Shawn's group started the program. I was waiting in the wings with 1st and 2nd graders, so I didn't get to see it, but HoneyBear had the video and still cameras going. Apparently Spark spent most of his time turned away from the audience.

Once he got turned around, he enjoyed the clapping. (As always, pictures of him often show a blur when everything else is "normal.")The children's choir group came onstage next. Tyler did a great job!
The event turned out really well. Even though I felt ready to drop after it was over, it was hard not to consider the workers at the orphanage and all they have to endure. We are definitely blessed!

Saturday, November 7, 2009

My MS Life Moves Forward

For the last several years I’ve been focused on my “MS life.” The acronym “MS” seemed to be dominating my life.
  • I have multiple sclerosis (MS). Living with and dealing with MS takes a great deal of time and energy, and my physical health has been a huge focus for our family, often to the exclusion of all else.
  • I work with Microsoft (MS). I am a certified Microsoft Office User Specialist (MOUS). I have been a Microsoft trainer for almost a decade.
  • I work in a middle school (ms). As a curriculum technology specialist, I focused on middle school topics and needs.
Some of my "MS life" seems to be moving forward now. I still have MS (multiple sclerosis). This is not a disease that can be cured. I also have to be pretty careful, because when other illnesses hit it’s a total knock out to my body (the strong disease-modifying drug I take by IV once a month is an immune-suppressant, so my body is not as resistant to other illnesses. Even my usual allergies are harder to deal with due to their affects on my body). HOWEVER, the medicine I take is a miracle drug for my body, and allows me to walk without a wheelchair or cane. I don’t even need quite as much rest as I once did, except during situations with other illnesses. SO…we will never be rid of the disease MS, but we are at a point where it does not dominate all aspects of our family life.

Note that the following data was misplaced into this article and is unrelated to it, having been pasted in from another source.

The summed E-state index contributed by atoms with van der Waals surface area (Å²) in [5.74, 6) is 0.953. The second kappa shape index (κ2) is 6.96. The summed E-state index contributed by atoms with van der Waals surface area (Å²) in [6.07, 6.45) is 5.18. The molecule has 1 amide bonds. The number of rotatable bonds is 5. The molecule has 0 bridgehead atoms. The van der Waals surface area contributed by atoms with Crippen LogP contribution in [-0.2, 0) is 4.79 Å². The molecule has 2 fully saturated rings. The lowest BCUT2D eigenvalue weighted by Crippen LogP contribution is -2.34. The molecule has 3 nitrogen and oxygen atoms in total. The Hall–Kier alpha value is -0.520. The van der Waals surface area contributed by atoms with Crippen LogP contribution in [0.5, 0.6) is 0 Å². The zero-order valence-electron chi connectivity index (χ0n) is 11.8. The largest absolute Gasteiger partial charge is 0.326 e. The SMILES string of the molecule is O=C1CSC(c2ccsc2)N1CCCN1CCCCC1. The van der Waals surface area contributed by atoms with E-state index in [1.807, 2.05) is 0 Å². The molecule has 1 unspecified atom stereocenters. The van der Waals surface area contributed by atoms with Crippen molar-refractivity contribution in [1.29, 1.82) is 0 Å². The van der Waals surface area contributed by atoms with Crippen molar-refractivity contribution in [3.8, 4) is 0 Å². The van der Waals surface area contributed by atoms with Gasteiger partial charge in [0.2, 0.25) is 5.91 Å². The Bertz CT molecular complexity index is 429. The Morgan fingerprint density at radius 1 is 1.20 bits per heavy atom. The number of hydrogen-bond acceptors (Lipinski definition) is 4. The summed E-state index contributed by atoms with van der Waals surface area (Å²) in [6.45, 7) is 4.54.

I still work with Microsoft, and prefer a Windows PC over Apple. Even though my first use of a computer was an Apple II, I’m deflinitely an MS girl. HOWEVER, hubby and I are addicted to our iPhones. I'm also working with MacBooks at work, including Final Cut Pro. What an exciting new challenge!

The biggest change regarding my MS life is an upcoming change in my work assignment. I’m excited to be moving to a new school location–a junior high! The change allows me to be at one school full-time (for the past 3 years I’ve split my schedule between a middle school and an elementary). It allows me to be very close to our house at the junior high my boys will attend in not too many more years (uggh–can't think about that right now…). It gives me some new and exciting challenges with multimedia (yes, including some Apple components). Plus, it still lets me focus a lot on training and professional development. The transition makes me nervous (I’ll be covering THREE schools for the next few months, while most on my team just have one!), but the change is exciting! SO…I’ll still be a part of “middle level,” since many states and districts consider middle school and junior high together, but for our district I’ll no longer be a middle school (ms) technology specialist, but will be moving forward to junior high (I’ve graduated–yay!).

As my MS life moves forward, I’m excited to re-focus my “new” time in my life and see where we go from here!

Friday, November 6, 2009

Bring on the NEW!

It is November. It is the middle of the school year. Apparently, it’s also the perfect time for bringing on the NEW! A new sport, a new diagnosis, and a new blog—hold on tight, 'cause here we go!

UPDATE 1/4/10: I've brought over the posts from my old blog. There weren't many posts, but I thought it would be good to have them here. Any posts prior to  November of 2009 were originally hosted elsewhere.